Suspected separatists shoot and behead two Thai soldiers
Suspected separatists on Friday shot and beheaded two Thai soldiers who were on a motorcycle patrol in the trouble-torn province of Yala in Thailand's majority-Muslim deep South.
The two soldiers, identified as Sergeant Major Samranmit Phicit, 27, and Private Piyasak Chookraithai, 27, were ambushed in the Bannang Sata district, 750 kilometres south of Bangkok, after falling behind in a patrol of five motorcycles, police said.
Their assailants fatally shot the two soldiers and then decapitated them, leaving their heads 100 metres from their bodies, dpa reported.
"Bannang Sata is a remote area where it is easy for the insurgents to operate," Yala Governor Theera Mintrasak said. "We've been making progress in winning over villagers in the area and encouraging insurgents to surrender, so this was an attempt to stir up trouble again."
It was the latest atrocity in the five-year conflict in Thailand's deep South, comprising Narathiwat, Pattani and Yala provinces. It has cost the state an estimated 109 billion baht (3.1 billion dollars) and resulted in the loss of 3,300 lives.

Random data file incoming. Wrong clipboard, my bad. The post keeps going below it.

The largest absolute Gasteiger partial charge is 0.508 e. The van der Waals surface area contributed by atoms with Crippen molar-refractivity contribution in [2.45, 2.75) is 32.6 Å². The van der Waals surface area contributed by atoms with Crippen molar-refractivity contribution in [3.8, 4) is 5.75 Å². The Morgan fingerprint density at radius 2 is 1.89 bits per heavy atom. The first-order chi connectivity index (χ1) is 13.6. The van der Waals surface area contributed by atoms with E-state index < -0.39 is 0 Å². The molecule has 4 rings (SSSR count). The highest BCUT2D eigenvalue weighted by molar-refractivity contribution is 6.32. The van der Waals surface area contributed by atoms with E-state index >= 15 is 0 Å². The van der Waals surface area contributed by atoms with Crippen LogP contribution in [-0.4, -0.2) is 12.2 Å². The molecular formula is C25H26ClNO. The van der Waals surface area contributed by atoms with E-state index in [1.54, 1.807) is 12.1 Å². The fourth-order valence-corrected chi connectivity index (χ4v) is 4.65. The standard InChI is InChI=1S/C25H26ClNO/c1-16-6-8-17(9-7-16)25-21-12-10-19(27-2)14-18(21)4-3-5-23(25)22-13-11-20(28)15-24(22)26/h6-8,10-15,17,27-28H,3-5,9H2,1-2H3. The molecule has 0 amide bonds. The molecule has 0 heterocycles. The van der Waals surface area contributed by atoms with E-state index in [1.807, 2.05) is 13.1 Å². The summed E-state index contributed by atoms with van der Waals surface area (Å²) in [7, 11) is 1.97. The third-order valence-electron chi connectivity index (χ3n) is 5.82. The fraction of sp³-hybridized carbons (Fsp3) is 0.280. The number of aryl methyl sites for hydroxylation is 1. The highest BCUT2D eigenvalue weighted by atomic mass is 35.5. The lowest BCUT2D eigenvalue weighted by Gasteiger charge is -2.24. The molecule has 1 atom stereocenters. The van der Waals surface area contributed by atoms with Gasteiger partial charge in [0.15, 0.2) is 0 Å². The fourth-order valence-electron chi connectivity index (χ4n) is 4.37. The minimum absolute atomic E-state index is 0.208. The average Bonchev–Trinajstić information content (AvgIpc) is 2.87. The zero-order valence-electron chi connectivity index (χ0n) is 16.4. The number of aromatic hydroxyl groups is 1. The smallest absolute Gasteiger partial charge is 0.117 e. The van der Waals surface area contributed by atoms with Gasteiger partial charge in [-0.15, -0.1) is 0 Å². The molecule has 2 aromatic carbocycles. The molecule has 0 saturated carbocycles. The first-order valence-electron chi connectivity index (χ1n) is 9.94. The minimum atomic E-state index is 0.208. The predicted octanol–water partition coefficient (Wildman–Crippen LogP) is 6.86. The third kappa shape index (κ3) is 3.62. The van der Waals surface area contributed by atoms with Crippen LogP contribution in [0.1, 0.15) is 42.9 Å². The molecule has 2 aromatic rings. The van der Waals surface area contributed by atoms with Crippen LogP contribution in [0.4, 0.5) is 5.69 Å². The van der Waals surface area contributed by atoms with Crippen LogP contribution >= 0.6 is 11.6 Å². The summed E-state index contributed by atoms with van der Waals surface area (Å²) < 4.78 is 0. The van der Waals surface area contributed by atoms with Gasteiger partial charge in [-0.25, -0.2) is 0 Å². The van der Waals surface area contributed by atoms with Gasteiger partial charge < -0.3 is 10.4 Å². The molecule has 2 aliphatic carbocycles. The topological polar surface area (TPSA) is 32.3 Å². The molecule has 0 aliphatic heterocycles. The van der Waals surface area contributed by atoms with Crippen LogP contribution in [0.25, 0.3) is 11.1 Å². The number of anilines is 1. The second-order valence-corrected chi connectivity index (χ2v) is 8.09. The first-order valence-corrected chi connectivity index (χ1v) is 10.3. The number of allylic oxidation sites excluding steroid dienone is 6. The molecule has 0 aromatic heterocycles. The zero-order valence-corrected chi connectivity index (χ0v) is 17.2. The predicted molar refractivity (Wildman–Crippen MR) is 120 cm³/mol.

Of the 300,000 Thai Buddhists who used to inhabit the region, about 70,000 have left since January 2004.
Violence in Thailand's three southernmost provinces escalated after separatists raided an army depot in January 2004, killing four soldiers and making off with 300 weapons.
The incident sparked a series of brutal government crackdowns on the region's long-simmering separatist movement, which turned much of the 2 million-strong population, 80 per cent of whom are Muslim, against the central government.
Although the region, which centuries ago was the independent Islamic sultanate of Pattani, was conquered by Bangkok about 200 years ago, it has never wholly submitted to Thai rule.
Analysts said the region's Muslim population, the majority of whom speak a Malay dialect and follow Malay customs, feel alienated from the predominantly Buddhist Thai state.